Friday, March 13, 2009
Data Explorers: Generating A Unique Measure of Stock Market Sentiment
Let's say that you were prescient last week and anticipated a market rally or perhaps saw one in the making this week. What stocks and sectors would you want to buy? One way to select candidates for superior gains would be to buy the stocks that were most heavily shorted. Those, after all, would be most subject to short squeezes and short covering rallies.
But how can we obtain short sales data on a timeframe shorter than the monthly data reported by the exchanges? A unique solution is offered by the Data Explorers site, which collects short sales data daily from Custodians and Prime Brokers to help them benchmark their costs. Once Data Explorers has aggregated these data for all stocks, they can create timely reports on how actively shorted a particular stock or sector might be. That creates a potentially useful sentiment measure.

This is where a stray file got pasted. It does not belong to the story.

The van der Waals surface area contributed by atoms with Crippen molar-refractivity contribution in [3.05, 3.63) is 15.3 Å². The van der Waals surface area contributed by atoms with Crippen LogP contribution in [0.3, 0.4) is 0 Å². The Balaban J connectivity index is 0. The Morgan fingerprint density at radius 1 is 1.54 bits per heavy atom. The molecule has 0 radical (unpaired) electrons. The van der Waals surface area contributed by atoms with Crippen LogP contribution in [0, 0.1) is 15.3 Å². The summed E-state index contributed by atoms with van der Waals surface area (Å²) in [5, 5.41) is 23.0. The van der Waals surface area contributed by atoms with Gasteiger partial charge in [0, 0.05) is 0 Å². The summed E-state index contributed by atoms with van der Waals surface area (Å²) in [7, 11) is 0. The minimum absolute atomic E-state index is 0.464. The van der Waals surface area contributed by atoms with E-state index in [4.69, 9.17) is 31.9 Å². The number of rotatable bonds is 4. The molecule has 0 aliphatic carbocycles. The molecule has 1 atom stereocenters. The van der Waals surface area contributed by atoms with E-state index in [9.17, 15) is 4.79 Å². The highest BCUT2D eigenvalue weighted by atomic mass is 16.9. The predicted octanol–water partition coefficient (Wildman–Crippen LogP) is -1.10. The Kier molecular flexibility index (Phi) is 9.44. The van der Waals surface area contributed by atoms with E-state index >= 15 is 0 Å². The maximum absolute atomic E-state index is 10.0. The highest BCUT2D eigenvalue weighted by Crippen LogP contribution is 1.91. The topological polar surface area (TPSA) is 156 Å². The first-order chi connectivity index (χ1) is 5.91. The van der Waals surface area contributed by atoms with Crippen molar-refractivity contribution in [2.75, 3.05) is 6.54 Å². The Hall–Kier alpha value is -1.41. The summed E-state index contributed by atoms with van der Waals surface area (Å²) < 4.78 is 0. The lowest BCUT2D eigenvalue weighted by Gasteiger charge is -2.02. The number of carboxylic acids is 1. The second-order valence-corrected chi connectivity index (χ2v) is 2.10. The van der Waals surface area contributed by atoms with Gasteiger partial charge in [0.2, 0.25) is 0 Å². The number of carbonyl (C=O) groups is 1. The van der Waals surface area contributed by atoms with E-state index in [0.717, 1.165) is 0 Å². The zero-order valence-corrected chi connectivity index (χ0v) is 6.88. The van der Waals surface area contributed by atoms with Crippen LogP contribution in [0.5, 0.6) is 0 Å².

I created the chart above in Excel with last week's data from Data Explorers (not wanting to compromise their current data). You can see that, of the sectors this blog follows weekly, the two that had the largest percentage of shares borrowed for shorting were Consumer Discretionary and Financial. Those, indeed, have shown relative strength during the recent market rally.
These data are of obvious value to hedge funds that trade equities, but also to stock index traders (aggregate all the sectors and you have daily reports on market shorting--an excellent sentiment tool) and even daytraders looking for stocks in play. I like sentiment measures that are based on the actual behavior of traders and investors in the marketplace; the Data Explorer measures are unique in that they tap the sentiment of institutional traders that can move the markets.
Interested traders and portfolio managers might check out the Short Stories blog, which highlights promising findings from the Data Explorer database.